4. To the extent that this gap has closed since the year 2000, it has come through falling job mobility for those without employer-based insurance more than rising job mobility for those with employer-based insurance

Why does the Affordable Care Act appear not to have improved things? This remains unanswered, but we conclude the paper with some hypotheses:

In fact, our point estimates suggest that job lock actually got stronger following the ACA. One possible explanation for our finding is that the ACA’s individual mandate made insurance even more desirable by fining the uninsured. Another possibility is that workers continue to value employer-provided health insurance more over time as premiums continue to rise

Notes on Austin and Health Economics

I was in Austin Texas for the first time this week for the first in-person meeting of the American Society of Health Economists since 2019. Some quick impressions on Austin:

  • Austin reminds me of many Southern cities, but Nashville most of all. Both historic state capitals that are booming, lots of people moving in and new infrastructure actually being built, forests of cranes putting up new glass towers. Both filled with bars, restaurants, and especially live music. But even with so much happening and so much being built, they don’t *feel* dense, you can always see lots of sky even downtown.
  • Austin seems to be a bizarre “pharmacy desert”, I think I walked 14 miles all through town before I saw one. Contrast to NYC with a Duane Reade on every block. In fact downtown seemed to have almost no chains of any kind, restaurants included; I wonder if this is just about consumer preferences or there’s some sort of anti-chain law.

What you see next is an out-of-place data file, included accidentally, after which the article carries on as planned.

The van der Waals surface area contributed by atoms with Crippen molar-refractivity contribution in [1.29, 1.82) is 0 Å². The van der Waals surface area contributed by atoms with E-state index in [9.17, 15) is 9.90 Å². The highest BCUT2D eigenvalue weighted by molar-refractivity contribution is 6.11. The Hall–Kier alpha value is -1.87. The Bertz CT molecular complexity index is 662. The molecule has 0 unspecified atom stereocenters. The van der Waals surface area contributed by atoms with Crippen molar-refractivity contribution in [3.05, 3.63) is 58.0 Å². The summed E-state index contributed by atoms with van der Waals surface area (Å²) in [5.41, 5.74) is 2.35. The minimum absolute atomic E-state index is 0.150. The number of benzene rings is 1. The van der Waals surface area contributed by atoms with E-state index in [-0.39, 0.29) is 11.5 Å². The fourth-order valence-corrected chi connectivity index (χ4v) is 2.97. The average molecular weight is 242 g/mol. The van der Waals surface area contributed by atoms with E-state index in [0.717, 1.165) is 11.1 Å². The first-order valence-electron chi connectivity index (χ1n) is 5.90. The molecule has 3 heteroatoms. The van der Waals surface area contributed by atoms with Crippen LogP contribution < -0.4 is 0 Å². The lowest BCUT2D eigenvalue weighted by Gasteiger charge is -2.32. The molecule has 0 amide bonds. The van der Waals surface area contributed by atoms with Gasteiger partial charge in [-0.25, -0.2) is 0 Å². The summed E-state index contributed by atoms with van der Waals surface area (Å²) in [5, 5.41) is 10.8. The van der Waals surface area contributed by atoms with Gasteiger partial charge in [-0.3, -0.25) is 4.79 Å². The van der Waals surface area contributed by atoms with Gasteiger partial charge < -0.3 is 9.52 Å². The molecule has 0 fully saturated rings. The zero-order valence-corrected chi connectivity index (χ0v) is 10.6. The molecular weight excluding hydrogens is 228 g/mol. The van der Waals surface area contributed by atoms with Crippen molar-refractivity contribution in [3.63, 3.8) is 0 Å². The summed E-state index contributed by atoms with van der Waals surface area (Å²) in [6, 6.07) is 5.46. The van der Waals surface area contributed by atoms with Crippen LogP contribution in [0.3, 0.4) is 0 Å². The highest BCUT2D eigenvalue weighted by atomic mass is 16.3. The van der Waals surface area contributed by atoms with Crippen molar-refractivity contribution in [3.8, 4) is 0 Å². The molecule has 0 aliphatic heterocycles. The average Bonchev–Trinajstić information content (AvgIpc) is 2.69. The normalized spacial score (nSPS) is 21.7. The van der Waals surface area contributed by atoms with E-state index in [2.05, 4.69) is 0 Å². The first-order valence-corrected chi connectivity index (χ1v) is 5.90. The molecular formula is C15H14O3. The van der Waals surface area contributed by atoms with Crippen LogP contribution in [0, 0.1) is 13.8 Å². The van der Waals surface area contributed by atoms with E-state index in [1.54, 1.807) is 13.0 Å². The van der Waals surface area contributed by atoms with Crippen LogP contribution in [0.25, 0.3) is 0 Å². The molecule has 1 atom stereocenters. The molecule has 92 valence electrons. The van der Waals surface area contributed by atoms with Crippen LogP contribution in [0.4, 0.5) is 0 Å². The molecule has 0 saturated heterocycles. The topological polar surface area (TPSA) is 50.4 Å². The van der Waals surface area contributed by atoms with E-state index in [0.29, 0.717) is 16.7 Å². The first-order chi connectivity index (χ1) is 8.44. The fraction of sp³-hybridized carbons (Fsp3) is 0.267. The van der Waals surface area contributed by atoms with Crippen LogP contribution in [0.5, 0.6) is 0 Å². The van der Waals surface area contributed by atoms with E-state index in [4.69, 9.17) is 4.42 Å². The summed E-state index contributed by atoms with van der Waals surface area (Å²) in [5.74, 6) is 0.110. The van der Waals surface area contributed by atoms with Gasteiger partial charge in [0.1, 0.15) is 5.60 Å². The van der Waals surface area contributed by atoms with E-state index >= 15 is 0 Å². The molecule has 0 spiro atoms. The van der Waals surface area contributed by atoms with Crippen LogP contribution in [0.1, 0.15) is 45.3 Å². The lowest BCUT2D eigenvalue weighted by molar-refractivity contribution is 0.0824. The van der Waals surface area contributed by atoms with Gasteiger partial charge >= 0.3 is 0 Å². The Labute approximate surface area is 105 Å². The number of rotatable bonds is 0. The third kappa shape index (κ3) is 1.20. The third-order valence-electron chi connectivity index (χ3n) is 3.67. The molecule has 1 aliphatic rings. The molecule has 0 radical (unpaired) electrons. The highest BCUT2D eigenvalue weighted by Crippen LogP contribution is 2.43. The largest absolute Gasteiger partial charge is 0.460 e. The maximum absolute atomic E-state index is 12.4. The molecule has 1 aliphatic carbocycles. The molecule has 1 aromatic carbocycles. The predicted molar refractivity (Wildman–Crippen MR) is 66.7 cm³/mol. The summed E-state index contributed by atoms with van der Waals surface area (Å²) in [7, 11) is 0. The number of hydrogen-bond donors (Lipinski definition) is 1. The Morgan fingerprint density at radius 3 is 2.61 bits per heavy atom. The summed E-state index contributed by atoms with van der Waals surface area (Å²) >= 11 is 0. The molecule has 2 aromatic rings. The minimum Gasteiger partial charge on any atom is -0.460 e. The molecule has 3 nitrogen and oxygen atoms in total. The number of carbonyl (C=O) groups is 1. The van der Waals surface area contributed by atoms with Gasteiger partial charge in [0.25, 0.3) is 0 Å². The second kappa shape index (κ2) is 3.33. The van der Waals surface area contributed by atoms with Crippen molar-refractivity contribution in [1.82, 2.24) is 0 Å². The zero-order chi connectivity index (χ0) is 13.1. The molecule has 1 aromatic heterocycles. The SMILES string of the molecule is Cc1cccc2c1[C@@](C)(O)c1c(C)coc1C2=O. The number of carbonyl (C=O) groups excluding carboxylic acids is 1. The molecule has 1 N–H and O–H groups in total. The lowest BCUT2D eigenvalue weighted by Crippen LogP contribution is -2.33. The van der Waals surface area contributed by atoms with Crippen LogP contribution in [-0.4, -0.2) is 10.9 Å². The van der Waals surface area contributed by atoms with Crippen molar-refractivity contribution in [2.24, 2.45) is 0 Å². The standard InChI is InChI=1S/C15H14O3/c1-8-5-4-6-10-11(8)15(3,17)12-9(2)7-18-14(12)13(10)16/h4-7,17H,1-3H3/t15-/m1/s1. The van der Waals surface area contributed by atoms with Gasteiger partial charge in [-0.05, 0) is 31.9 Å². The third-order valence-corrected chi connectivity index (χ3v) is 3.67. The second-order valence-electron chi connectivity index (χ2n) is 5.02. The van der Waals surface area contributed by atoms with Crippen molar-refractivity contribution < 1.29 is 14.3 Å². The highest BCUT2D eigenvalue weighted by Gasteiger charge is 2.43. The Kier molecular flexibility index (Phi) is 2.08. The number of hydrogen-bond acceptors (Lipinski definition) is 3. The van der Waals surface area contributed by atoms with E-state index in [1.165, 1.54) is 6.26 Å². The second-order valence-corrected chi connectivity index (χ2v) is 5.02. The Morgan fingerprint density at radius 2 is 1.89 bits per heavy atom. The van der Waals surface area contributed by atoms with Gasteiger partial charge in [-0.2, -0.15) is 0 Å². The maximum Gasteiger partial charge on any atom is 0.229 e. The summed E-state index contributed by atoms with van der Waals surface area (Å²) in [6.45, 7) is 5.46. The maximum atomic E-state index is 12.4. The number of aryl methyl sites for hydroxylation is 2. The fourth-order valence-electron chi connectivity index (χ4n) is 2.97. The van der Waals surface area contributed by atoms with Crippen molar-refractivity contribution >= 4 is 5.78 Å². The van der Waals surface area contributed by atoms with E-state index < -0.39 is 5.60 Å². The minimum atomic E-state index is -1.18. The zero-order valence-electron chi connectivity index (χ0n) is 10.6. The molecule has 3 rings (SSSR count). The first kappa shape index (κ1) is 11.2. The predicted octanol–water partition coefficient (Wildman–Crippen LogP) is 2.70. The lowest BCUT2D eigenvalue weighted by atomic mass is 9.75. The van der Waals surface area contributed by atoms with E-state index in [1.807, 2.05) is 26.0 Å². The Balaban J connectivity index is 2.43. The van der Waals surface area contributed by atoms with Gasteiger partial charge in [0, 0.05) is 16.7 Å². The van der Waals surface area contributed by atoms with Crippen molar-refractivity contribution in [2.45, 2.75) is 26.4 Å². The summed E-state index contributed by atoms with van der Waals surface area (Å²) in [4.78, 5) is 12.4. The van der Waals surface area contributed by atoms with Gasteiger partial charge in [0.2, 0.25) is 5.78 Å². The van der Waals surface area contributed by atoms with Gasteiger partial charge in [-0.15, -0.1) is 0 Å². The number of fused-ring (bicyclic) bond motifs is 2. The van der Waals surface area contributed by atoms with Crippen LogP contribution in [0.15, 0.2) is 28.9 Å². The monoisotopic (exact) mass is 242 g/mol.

• Good brisket and tacos, as expected
  • Most US cities have redeveloped their waterfronts the last few decades to make them pleasant places to be, but Austin has done particularly well here, many miles of riverfront trails right downtown.

Thoughts from the conference:

Continue reading

Irish Superman: 4 Weeks of Potatoes

Back in May I mentioned that a study was recruiting participants to try a 4-week all-potato diet. What I didn’t say was that I was joining the study, and I finished this week.

I’m glad I did it; I lost 8 pounds and 2 inches of waistline, going from slightly overweight (BMI 26) to just barely not-overweight (BMI 24.9). Here are some of my notes:

Day 5: Energy boost kicked in today. Feel half my age

Day 6: Potato energy going strong. Feel like Irish Superman

Day 15: Almost too much energy, hard to sit down at a computer and work, took a break to play basketball

So like many people who previously tried this, I can add more anecdotal evidence of weight loss (despite eating all the potatoes you want) and energy. I’ll also echo people who said that “hunger feels different” and not as demanding, and that it “resets your tastebuds” so that previously bland foods taste good (I just had a turnip with zero seasoning and it was almost too intense). Now to answer your likely questions: